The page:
While the UN devotes its human rights operations to the demonization of the democratic state of Israel above all others and condemns the United States more often than the vast majority of non-democracies around the world, the voices of real victims around the world must be heard.
Five senior members of an opposition party representing Ethiopia's largest ethnic group, the Oromo, have been detained in a wave of political arrests following protests last week which left at least 166 dead.
Violent demonstrations broke out in the capital Addis Ababa and the surrounding Oromia region following the murder last Monday of popular Oromo singer Hachalu Hundessa which fuelled ethnic tensions.
The opposition politicians from the Oromo Liberation Front (OLF) were seized by security forces in Addis Ababa, party chairman Dawud Ibsa told AFP.
Those arrested include senior political officers Chaltu Takkele and Gemmechu Ayana, as well as Kennesa Ayana, a member of the party's central committee.
"We don't know why they were taken," Dawud said. "They were just simply sitting in their rooms and doing their jobs."
The political crackdown deepens fears of a large-scale roundup of government critics as Prime Minister Abiy Ahmed seeks to maintain control and keep a lid on simmering ethnic tensions and resentments.
Hachalu's songs channelled marginalisation among his Oromo ethnic group, and were the soundtrack to anti-government protests that swept Abiy, the country's first Oromo leader, to office in 2018.
News that he was shot dead led to an outpouring of anger among the Oromo and officials have said the deaths that followed were a result of lethal force by security officers and inter-ethnic violence.
An Oromia police official said late Saturday that 156 people had been killed across the region in the ensuing violence, including 11 members of the security forces. Ten additional deaths have been reported in Addis Ababa.
The situation in the capital has been calm since Friday, though a nationwide internet blackout remained in effect Monday for a seventh consecutive day.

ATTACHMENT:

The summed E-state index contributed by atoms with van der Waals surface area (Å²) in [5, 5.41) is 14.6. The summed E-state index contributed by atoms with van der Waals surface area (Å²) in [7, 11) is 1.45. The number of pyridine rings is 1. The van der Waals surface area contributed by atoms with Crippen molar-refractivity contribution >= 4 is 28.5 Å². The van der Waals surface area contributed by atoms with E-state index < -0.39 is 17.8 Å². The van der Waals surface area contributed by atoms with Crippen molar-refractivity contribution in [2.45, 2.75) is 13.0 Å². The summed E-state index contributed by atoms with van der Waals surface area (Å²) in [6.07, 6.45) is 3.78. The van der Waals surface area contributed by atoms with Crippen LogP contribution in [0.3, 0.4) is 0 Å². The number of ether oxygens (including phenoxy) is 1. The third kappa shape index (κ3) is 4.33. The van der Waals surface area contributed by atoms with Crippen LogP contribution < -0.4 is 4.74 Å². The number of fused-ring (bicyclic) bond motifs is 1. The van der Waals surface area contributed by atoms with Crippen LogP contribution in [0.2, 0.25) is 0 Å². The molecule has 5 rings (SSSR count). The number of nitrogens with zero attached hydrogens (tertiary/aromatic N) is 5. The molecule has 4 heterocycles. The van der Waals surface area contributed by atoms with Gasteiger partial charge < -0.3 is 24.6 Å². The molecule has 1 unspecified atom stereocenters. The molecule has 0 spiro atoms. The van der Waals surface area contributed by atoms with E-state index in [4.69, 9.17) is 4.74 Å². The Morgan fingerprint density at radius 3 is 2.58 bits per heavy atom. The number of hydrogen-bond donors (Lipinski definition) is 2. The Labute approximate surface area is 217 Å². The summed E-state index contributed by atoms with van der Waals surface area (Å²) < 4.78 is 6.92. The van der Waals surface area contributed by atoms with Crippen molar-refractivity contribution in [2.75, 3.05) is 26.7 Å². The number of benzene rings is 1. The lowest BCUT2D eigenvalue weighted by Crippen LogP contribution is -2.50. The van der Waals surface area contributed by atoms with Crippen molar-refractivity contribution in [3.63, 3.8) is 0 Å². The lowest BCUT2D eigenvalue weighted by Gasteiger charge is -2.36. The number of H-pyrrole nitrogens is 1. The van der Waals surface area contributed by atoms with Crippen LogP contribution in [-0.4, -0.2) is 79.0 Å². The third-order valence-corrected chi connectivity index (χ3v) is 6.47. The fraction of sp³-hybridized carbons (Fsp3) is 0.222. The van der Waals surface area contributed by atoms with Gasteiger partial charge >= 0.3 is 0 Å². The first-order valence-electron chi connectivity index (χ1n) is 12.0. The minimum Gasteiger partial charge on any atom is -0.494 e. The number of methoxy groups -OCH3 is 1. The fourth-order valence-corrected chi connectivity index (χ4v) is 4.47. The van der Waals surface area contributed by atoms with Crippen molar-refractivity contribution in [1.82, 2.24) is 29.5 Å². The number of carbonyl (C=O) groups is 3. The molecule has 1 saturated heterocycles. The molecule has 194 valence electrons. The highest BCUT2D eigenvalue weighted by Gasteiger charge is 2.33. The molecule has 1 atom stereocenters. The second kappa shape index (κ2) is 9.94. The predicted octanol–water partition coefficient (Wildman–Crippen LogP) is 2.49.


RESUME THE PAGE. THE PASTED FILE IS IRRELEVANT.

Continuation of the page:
- New leader, old tactics -
Abiy, who won last year's Nobel Peace Prize in part for opening up Ethiopia's political space, lifted a ban on the OLF shortly after he assumed office in 2018.
But the OLF's Dawud said some senior members of his party had been arrested numerous times since then and held for extended periods -- several months in some cases -- without ever seeing a courtroom, a tactic common under previous Ethiopian leaders.
"It's the continuation of the past and we don't know why it's happening," he said.
The OLF is not the only party to be targeted in recent days. During last week's unrest, officials also detained Jawar Mohammed and Bekele Gerba from the Oromo Federalist Congress, as well as Eskinder Nega, a longtime government critic who has recently spoken out against government policies he argues favour Oromos.
All three men appeared briefly in court last week. On Friday officials also detained Yilkal Getnet, chairman of the opposition Ethiopian National Movement Party, for reasons that remain unclear, according to Girma Bekele, vice chairman of the Ethiopian Political Parties Joint Council, a consortium of more than 100 parties.
"I for one do not think Yilkal has any involvement with recent unrest. He believes in a peaceful, legal struggle," Girma told AFP.
- Gunshots, beatings and burns -
Officials have not provided a detailed breakdown of the cause of the protest deaths, but a doctor at the referral hospital in the town of Adama, about 100 kilometres (60 miles) southeast of Addis, told AFP that 18 deaths and more than 90 injuries had been confirmed at the facility.
"A lot of them were bullet injuries," the doctor said, noting that in many cases victims reported having been shot by security forces.
The doctor, who spoke to AFP on condition of anonymity, also said 24 patients were "burn cases" who said that civilians threw scalding chemicals on them during inter-ethnic violence.
Still other victims were stabbed with knives or bludgeoned with sticks, the doctor said. Tensions among Ethiopia's many ethnic groups have repeatedly spilled over into violence under Abiy, forcing millions to flee their homes.
The current tensions and violence comes as Ethiopia is preparing for landmark elections that were scheduled for August but have been delayed because of the coronavirus pandemic.